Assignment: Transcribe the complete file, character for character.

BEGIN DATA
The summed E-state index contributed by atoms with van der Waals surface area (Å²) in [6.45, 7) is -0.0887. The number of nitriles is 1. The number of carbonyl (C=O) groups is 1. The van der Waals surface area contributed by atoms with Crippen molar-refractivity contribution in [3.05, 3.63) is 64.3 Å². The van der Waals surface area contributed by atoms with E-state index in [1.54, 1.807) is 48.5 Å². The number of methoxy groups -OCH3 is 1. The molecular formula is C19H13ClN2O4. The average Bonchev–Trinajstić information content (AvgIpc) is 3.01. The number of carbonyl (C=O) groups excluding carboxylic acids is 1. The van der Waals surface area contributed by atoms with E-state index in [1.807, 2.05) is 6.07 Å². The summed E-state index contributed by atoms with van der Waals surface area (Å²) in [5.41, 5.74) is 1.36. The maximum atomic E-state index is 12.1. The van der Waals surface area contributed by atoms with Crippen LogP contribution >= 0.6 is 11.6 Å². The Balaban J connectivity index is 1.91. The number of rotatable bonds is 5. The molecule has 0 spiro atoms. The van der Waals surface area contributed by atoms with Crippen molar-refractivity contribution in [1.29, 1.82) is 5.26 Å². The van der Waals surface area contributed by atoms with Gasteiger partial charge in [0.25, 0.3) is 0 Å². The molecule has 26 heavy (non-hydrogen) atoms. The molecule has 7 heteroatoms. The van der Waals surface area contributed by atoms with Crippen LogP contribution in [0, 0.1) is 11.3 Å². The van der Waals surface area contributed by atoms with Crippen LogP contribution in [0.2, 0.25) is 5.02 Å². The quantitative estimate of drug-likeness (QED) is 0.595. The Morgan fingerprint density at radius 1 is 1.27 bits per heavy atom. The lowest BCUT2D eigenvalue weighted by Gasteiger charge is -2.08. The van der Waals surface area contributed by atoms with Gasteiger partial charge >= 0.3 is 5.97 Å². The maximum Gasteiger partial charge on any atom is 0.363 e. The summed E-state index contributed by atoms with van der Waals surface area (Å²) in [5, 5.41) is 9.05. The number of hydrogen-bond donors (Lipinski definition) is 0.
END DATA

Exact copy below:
The summed E-state index contributed by atoms with van der Waals surface area (Å²) in [6.45, 7) is -0.0887. The number of nitriles is 1. The number of carbonyl (C=O) groups is 1. The van der Waals surface area contributed by atoms with Crippen molar-refractivity contribution in [3.05, 3.63) is 64.3 Å². The van der Waals surface area contributed by atoms with E-state index in [1.54, 1.807) is 48.5 Å². The number of methoxy groups -OCH3 is 1. The molecular formula is C19H13ClN2O4. The average Bonchev–Trinajstić information content (AvgIpc) is 3.01. The number of carbonyl (C=O) groups excluding carboxylic acids is 1. The van der Waals surface area contributed by atoms with E-state index in [1.807, 2.05) is 6.07 Å². The summed E-state index contributed by atoms with van der Waals surface area (Å²) in [5.41, 5.74) is 1.36. The maximum atomic E-state index is 12.1. The van der Waals surface area contributed by atoms with Crippen LogP contribution >= 0.6 is 11.6 Å². The Balaban J connectivity index is 1.91. The number of rotatable bonds is 5. The molecule has 0 spiro atoms. The van der Waals surface area contributed by atoms with Crippen molar-refractivity contribution in [1.29, 1.82) is 5.26 Å². The van der Waals surface area contributed by atoms with Gasteiger partial charge in [0.25, 0.3) is 0 Å². The molecule has 26 heavy (non-hydrogen) atoms. The molecule has 7 heteroatoms. The van der Waals surface area contributed by atoms with Crippen LogP contribution in [0, 0.1) is 11.3 Å². The van der Waals surface area contributed by atoms with Crippen LogP contribution in [0.2, 0.25) is 5.02 Å². The quantitative estimate of drug-likeness (QED) is 0.595. The Morgan fingerprint density at radius 1 is 1.27 bits per heavy atom. The lowest BCUT2D eigenvalue weighted by Gasteiger charge is -2.08. The van der Waals surface area contributed by atoms with Gasteiger partial charge >= 0.3 is 5.97 Å². The maximum Gasteiger partial charge on any atom is 0.363 e. The summed E-state index contributed by atoms with van der Waals surface area (Å²) in [5, 5.41) is 9.05. The number of hydrogen-bond donors (Lipinski definition) is 0.